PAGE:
Canopy Growth (NASDAQ:CGC) is one of the top pot companies in Canada, and its stock has been soaring of late, currently trading around its 52-week high. It's historically been one of the safer and better-performing cannabis investments, and in the past year, its 45% returns have dwarfed the Horizons Marijuana Life Sciences ETF and its 21% gains.

But it hasn't been a smooth ride for the company. It is in the midst of a transition year and is cutting costs to improve its financials, as investors have been wary of investing in a business that continues to report loss after loss amid minimal sales growth. Is Canopy Growth worth taking a chance on given the recent bullishness in the sector and the changes it's been making of late, or is its valuation simply too rich? Let's take a closer look and find out.

Cannabis plant.

Image source: Getty Images.

The company is coming off a record quarter -- but will that trend continue?

On Nov. 9, Canopy Growth released its second-quarter results for the period ending Sept. 30, in which it reported revenue of 135.3 million Canadian dollars -- a new all-time high. It was a 77% improvement from the CA$76.6 million in net sales the company posted in the same period last year. The only segment that didn't generate year-over-year growth was international medicine, where sales of CA$17.5 million were down by 3%. 

The problem is that those results may be a little misleading -- the comparisons looked extra favorable thanks to fewer revenue adjustments. In Q2, Canopy incurred adjustments (which include returns and changes to price) of just CA$3.8 million, compared with CA$32.7 million in the prior-year period. And the top line hasn't been rising consistently, either. In the first quarter, sales of CA$110.4 million were only up 2.3% from the previous quarter's CA$107.9 million. And Q4's numbers were down 12.8% from the CA$123.8 million in the quarter before that.

It may be tempting for investors to get caught up in and excited about the company's most recent numbers, but it's important to remember that this hasn't been the norm for Canopy Growth. And that's without even mentioning the problem on the bottom line -- its operating loss of CA$284.3 million in Q2 was higher than the CA$270.8 million loss it incurred in the prior-year period.

The good news is that the company is targeting up to CA$200 million in cost savings, which should get it closer to breakeven. Last month, management announced a halt to operations at some Canadian facilities as part of its restructuring, which affected 220 employees. And while the operational changes will lead to cost savings later on, in the third and fourth quarters, Canopy Growth is expecting pre-tax charges of up to CA$400 million.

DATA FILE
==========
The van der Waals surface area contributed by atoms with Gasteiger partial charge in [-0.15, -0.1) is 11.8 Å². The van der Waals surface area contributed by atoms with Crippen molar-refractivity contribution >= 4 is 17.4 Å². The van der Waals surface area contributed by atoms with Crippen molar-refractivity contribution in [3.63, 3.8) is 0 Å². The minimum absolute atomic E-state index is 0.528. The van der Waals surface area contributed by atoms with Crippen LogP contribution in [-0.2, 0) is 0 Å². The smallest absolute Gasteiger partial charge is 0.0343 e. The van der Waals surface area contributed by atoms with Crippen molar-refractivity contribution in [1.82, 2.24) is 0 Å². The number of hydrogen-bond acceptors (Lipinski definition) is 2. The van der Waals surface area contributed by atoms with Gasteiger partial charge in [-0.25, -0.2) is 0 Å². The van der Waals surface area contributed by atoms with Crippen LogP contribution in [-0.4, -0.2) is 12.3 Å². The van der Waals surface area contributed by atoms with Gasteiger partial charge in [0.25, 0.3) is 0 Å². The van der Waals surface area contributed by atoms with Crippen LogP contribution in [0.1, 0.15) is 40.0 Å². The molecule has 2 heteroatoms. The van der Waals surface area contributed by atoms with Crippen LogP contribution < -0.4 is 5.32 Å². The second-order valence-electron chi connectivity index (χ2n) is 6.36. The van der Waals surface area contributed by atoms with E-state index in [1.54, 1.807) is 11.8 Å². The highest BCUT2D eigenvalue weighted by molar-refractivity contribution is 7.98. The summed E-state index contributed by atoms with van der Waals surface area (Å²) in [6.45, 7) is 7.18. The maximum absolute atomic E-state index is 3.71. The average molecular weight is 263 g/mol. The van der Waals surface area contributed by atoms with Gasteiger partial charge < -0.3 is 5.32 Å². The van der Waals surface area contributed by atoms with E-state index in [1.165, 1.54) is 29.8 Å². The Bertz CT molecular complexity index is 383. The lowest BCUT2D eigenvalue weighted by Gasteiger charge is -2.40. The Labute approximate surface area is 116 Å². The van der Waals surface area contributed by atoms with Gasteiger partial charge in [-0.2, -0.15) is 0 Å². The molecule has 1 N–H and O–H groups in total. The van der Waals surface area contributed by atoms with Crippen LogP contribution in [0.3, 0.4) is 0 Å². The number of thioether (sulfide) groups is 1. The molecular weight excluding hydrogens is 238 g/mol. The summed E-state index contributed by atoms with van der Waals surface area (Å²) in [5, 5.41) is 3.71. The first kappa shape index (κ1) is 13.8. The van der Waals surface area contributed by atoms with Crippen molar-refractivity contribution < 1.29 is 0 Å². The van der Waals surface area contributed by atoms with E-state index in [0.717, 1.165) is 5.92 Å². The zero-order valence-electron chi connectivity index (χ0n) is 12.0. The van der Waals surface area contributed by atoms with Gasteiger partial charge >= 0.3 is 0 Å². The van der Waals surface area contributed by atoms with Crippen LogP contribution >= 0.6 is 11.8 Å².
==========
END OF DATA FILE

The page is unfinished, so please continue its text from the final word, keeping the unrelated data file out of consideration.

For investors, that means that there's still some near-term pain ahead before things potentially get better. And that doesn't solve the company's sales problems, either. There's a lot of uncertainty surrounding Canopy Growth's business right now, and that makes its high valuation a possible obstacle for investors.

Is Canopy Growth stock too expensive?

Since Canopy Growth remains unprofitable, using the price-to-sales (P/S) ratio can be an effective way to compare its valuation against its peers. And based on sales, the stock is in a league of its own when compared against rivals AphriaTilrayAurora Cannabis, and HEXO:

CGC PS Ratio Chart

CGC PS Ratio data by YCharts

While there's hope that its P/S multiple will come down as Canopy Growth's business grows, thanks to beverage sales and possible U.S. expansion (once the market is legal federally), that's far from a guarantee. In Q2, the company's cannabis 2.0 products (which include beverages, vape products, and chocolates) totaled just CA$8.7 million -- or 6.4% of net revenue. 

The segment isn't a big part of the company's business, and that may be true for awhile. And even if nationwide legalization takes place in the U.S., investors shouldn't assume that Canopy Growth will dominate. While its partnership with Constellation Brands does give it advantages including the potential to expand at a quick pace, it also will have to compete against established multistate operators including Trulieve CannabisCuraleaf, and Green Thumb Industries. Either way you look at it, Canopy Growth is going to have a tough road ahead, and that makes it tough to justify buying the stock at its current valuation.

No, Canopy Growth isn't a buy

It's possible that Canopy Growth would become a good buy in a market crash if its stock falls below $20 a share, but today, there's just too much of a disconnect between its sales numbers and its market cap to make it worth investing in. With better-valued stocks out there (like the ones listed earlier), investors shouldn't bother with Canopy Growth. While it used to sit atop the industry as clearly the best cannabis company to invest in, those days are long gone.